Chicken Cough

Vickyxx Junior Member
my poor chicken sounds like its got a really bad cough ...it looks and acts fine except for this cough that seems to be getting progressively worse...someone suggested I wring its neck which I will not do unless its in pain and like I said it looks and acts healthy ...anyone got any idea what it might be?:confused:
I have 14 hens and a rooster and shes the only one that has this cough...sounds like a really bad smokers cough sort of congested...and plemy

Comments

  • Sandy Senior Member
    edited November 2006
    Sounds like your bird has CRD

    Here is some information.. Treatment is listed here as well ... if your from the US.. then you can buy these meds on line or at most feed stores.. if you live in the UK or Australia.. then you will need to see your local vet and it could be expensive

    Here is the information.. and I'm pleased you didn't wring your birds neck.. it can be helped

    Chronic Respiratory Disease (CRD)

    Is a common, chronic, lingering disease.
    Symptoms include a nasal discharge, coughing and sometimes a swollen sinus below the eye. Infection can occur via the egg or from bird to bird.
    Good hygiene and veterinary prescribed antibiotics can control the problem.
    Reference:By officers of DPI's Animal and Plant Health service

    Shows as flu-like symptoms and is often caused by a number of different bacteria.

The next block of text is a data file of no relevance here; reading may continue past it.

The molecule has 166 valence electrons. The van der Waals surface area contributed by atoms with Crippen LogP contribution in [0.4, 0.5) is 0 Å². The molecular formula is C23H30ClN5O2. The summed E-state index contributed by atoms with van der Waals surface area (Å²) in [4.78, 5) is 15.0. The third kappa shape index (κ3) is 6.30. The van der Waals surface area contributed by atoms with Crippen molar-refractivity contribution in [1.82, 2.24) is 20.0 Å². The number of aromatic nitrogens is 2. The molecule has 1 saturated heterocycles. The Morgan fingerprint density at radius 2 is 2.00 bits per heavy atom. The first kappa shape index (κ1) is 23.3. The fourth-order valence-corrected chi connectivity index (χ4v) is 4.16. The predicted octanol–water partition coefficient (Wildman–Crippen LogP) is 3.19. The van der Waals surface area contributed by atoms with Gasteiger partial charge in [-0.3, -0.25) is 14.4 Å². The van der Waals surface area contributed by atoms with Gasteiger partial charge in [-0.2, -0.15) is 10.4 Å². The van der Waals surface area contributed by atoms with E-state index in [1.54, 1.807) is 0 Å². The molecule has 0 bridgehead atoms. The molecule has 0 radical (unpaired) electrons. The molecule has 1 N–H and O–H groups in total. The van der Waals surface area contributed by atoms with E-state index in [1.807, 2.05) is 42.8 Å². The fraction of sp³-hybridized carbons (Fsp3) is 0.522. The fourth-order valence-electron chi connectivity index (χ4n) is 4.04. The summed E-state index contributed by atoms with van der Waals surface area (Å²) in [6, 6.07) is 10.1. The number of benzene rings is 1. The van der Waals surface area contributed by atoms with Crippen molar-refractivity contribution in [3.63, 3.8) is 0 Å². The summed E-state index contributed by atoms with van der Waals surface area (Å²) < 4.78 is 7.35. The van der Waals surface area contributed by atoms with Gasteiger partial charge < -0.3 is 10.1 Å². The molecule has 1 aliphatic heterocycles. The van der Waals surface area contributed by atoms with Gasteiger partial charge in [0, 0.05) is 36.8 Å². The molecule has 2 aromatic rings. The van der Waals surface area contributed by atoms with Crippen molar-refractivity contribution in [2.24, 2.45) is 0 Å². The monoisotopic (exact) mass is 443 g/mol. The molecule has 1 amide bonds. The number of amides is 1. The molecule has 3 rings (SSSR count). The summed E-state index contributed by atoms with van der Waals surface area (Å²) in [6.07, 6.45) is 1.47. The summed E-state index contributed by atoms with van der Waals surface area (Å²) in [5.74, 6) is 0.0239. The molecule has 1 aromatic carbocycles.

It is found where birds are overcrowded in cold, drafty conditions.
    Antibiotics are used to clear up this problem.
    Reference: http://www.msstate.edu/dept/poultry/dissymp.htm

    Chronic Respiratory Disease Information


    Also called:
    CRD, MG, PPLO (pleuropneumonialike organism), stress disease (one form of mycoplasmosis) (the same disease in turkeys is called “infectious sinusitis”)

    Incidence:
    Common worldwide

    System/Organs affected:
    Respiratory, sometimes entire body

    Progression:
    Chronic, spreads slowly, last longer in cold weather

    Symptoms:
    In broilers, 3 to 8 weeks old: drop in feed consumption, slow growth
    In growing or mature birds, no symptoms or droopiness, coughing, sneezing, rattling, gurgling, swollen face, nasal discharge, ruffled feathers, frothy eyes, squawky crow, drop in laying, sometimes darkened head, loss of appetite, weight loss, yellowish droppings